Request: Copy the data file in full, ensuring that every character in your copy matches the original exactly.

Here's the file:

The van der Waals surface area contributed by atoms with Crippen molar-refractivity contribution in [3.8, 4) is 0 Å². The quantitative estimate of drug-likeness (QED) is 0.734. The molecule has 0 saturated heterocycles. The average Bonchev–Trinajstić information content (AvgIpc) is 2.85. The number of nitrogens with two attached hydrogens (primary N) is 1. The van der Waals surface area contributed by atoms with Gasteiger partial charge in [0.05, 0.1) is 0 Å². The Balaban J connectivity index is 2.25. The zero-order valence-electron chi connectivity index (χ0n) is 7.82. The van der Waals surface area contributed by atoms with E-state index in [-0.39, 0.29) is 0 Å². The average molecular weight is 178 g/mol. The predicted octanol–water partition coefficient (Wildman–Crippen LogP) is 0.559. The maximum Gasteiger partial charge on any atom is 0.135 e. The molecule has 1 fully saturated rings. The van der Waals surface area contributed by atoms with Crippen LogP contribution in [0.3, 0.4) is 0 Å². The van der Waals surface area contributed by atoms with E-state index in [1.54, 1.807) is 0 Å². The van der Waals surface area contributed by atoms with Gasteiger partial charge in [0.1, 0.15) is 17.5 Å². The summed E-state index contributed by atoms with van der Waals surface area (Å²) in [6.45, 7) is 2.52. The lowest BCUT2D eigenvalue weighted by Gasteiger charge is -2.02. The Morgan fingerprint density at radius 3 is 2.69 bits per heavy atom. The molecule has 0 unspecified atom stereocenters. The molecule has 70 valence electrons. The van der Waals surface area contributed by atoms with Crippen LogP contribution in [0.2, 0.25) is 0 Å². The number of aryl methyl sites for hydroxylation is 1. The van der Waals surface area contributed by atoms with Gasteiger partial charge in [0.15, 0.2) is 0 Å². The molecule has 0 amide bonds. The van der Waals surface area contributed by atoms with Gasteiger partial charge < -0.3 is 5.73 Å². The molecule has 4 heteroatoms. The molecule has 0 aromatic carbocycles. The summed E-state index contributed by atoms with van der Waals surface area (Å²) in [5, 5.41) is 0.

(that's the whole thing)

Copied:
The van der Waals surface area contributed by atoms with Crippen molar-refractivity contribution in [3.8, 4) is 0 Å². The quantitative estimate of drug-likeness (QED) is 0.734. The molecule has 0 saturated heterocycles. The average Bonchev–Trinajstić information content (AvgIpc) is 2.85. The number of nitrogens with two attached hydrogens (primary N) is 1. The van der Waals surface area contributed by atoms with Gasteiger partial charge in [0.05, 0.1) is 0 Å². The Balaban J connectivity index is 2.25. The zero-order valence-electron chi connectivity index (χ0n) is 7.82. The van der Waals surface area contributed by atoms with E-state index in [-0.39, 0.29) is 0 Å². The average molecular weight is 178 g/mol. The predicted octanol–water partition coefficient (Wildman–Crippen LogP) is 0.559. The maximum Gasteiger partial charge on any atom is 0.135 e. The molecule has 1 fully saturated rings. The van der Waals surface area contributed by atoms with Crippen LogP contribution in [0.3, 0.4) is 0 Å². The van der Waals surface area contributed by atoms with E-state index in [1.54, 1.807) is 0 Å². The van der Waals surface area contributed by atoms with Gasteiger partial charge in [0.1, 0.15) is 17.5 Å². The summed E-state index contributed by atoms with van der Waals surface area (Å²) in [6.45, 7) is 2.52. The lowest BCUT2D eigenvalue weighted by Gasteiger charge is -2.02. The Morgan fingerprint density at radius 3 is 2.69 bits per heavy atom. The molecule has 0 unspecified atom stereocenters. The molecule has 70 valence electrons. The van der Waals surface area contributed by atoms with Crippen LogP contribution in [0.2, 0.25) is 0 Å². The number of aryl methyl sites for hydroxylation is 1. The van der Waals surface area contributed by atoms with Gasteiger partial charge in [0.15, 0.2) is 0 Å². The molecule has 0 amide bonds. The van der Waals surface area contributed by atoms with Gasteiger partial charge < -0.3 is 5.73 Å². The molecule has 4 heteroatoms. The molecule has 0 aromatic carbocycles. The summed E-state index contributed by atoms with van der Waals surface area (Å²) in [5, 5.41) is 0.